The search for talents is the sole responsibility of the coaches but sadly, some of them prefer ‘foreign’ players. The question is how many ‘foreign’ players participated in the teams that won the Black Stars the four Championship titles? The practice of spending thousands of dollars to scout foreign countries for players and wait for some few weeks to a major tournament, assemble them for some cosmetic training and flying them to participate in the competitions has been the major cause of our downfall. The training periods have been too short for players from different clubs to understand each other and therefore the Stars do not play as a team. The commitment of some of the players from abroad has always been doubtful simply because they do not want to incur injuries that may affect their professional careers and consequently they play below form. The services of some of the ‘foreign’ players will always be needed but when we talk about commitment, the local players are always better. Besides, we can only replace aged players with local players and therefore if we ignore the performance of local players, the future of the Stars is doomed. We should be mindful that football is a dynamic game and belongs to the youth and we can only find the youth locally and not in foreign lands.
The Black Stars have had three other problems, namely, strikers, ‘penalty taking’ and coaching over the years. Over reliance on Asamoah Gyan as a permanent striker is mainly because there are no other strikers that can easily replace him. Why our Coaches have failed to find substitutes in the past beats my imagination. There is a Ghanaian called John Antwi Duku who plays for El Ahly in the Egyptian League, and currently the leading goal scorer. Why the Coach did not invite him to join the Stars is difficult to understand. If we do not expose the inexperienced when will they become experienced? We have used Jordan Ayew in the past in many positions but as a striker, he has failed to prove that he can effectively replace Asamoah Gyan. The Black Stars inability to score goals in recent times is a big dilemma and the solution lies in finding a good striker.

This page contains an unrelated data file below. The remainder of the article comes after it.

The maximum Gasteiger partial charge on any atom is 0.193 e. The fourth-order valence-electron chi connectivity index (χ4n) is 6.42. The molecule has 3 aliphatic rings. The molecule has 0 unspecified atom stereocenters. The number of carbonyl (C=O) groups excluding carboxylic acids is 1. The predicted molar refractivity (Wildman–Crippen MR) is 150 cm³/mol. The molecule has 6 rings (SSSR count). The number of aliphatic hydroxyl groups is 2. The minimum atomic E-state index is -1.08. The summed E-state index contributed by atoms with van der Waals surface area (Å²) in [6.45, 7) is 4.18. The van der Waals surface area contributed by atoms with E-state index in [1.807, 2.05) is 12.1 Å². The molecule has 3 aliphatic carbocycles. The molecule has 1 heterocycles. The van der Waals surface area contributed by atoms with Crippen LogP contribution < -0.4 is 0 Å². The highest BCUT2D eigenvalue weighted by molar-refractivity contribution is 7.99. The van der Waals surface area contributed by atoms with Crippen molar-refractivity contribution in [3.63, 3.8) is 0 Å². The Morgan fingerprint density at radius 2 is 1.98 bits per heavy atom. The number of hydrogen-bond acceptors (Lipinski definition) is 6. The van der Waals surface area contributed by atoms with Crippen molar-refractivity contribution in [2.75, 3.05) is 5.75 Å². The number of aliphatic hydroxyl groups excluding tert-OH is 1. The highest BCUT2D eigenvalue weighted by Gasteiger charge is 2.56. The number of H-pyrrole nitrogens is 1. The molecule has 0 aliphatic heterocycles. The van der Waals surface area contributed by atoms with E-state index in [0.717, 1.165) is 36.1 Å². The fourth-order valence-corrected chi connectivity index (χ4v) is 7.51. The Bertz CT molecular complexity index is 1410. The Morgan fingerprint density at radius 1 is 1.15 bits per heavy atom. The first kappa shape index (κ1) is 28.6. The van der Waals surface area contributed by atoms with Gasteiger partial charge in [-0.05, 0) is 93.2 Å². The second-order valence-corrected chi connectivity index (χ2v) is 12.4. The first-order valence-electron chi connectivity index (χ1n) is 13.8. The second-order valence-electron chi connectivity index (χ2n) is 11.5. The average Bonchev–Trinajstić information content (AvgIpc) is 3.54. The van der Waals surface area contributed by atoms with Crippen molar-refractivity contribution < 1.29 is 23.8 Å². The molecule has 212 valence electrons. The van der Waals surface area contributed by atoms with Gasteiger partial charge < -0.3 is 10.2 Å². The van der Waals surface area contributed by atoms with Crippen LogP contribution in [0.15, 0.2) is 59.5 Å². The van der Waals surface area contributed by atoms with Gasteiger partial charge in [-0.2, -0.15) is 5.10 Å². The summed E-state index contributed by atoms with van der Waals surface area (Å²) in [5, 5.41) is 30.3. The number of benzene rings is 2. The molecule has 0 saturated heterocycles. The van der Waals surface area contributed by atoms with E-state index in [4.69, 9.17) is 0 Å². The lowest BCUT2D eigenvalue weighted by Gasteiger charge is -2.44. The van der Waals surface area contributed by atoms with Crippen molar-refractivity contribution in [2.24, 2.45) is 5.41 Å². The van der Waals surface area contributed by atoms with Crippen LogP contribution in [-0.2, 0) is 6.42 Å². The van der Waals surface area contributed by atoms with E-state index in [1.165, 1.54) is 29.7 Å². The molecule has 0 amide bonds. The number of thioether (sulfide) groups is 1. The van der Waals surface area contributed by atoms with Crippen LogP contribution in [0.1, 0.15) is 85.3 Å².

On penalties, the sad story is that Ghana has been in five abortive finals in 1968, 1970, 1992, 2010 and 2015 and three of these finals were lost on penalties. Ghana was kicked out of the just ended AFCON competition through a penalty. Asamoah Gyan’s penalty failed to register Ghana as the first African country to reach a semi-final in a World Cup tournament in South Africa in 2010. These facts are enough to put fear in any Ghanaian player selected to take a penalty in any competition and the earlier we find the solution to this psychological menace the better.